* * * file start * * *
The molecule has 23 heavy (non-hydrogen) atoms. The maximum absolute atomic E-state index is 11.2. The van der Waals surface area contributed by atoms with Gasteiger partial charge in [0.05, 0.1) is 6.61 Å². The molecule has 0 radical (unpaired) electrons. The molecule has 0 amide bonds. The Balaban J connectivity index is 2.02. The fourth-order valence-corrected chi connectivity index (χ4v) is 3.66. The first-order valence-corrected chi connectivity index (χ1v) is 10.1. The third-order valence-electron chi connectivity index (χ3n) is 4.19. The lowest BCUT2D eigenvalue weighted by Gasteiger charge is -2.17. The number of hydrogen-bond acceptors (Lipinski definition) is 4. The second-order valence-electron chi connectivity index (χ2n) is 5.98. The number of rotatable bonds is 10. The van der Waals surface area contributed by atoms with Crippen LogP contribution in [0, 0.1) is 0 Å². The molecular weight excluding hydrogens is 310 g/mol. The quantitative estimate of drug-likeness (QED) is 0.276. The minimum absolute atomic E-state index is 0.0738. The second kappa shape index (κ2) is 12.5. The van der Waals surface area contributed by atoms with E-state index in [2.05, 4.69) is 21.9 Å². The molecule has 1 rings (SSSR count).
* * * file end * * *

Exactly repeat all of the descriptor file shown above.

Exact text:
The molecule has 23 heavy (non-hydrogen) atoms. The maximum absolute atomic E-state index is 11.2. The van der Waals surface area contributed by atoms with Gasteiger partial charge in [0.05, 0.1) is 6.61 Å². The molecule has 0 radical (unpaired) electrons. The molecule has 0 amide bonds. The Balaban J connectivity index is 2.02. The fourth-order valence-corrected chi connectivity index (χ4v) is 3.66. The first-order valence-corrected chi connectivity index (χ1v) is 10.1. The third-order valence-electron chi connectivity index (χ3n) is 4.19. The lowest BCUT2D eigenvalue weighted by Gasteiger charge is -2.17. The number of hydrogen-bond acceptors (Lipinski definition) is 4. The second-order valence-electron chi connectivity index (χ2n) is 5.98. The number of rotatable bonds is 10. The van der Waals surface area contributed by atoms with Crippen LogP contribution in [0, 0.1) is 0 Å². The molecular weight excluding hydrogens is 310 g/mol. The quantitative estimate of drug-likeness (QED) is 0.276. The minimum absolute atomic E-state index is 0.0738. The second kappa shape index (κ2) is 12.5. The van der Waals surface area contributed by atoms with E-state index in [2.05, 4.69) is 21.9 Å². The molecule has 1 rings (SSSR count).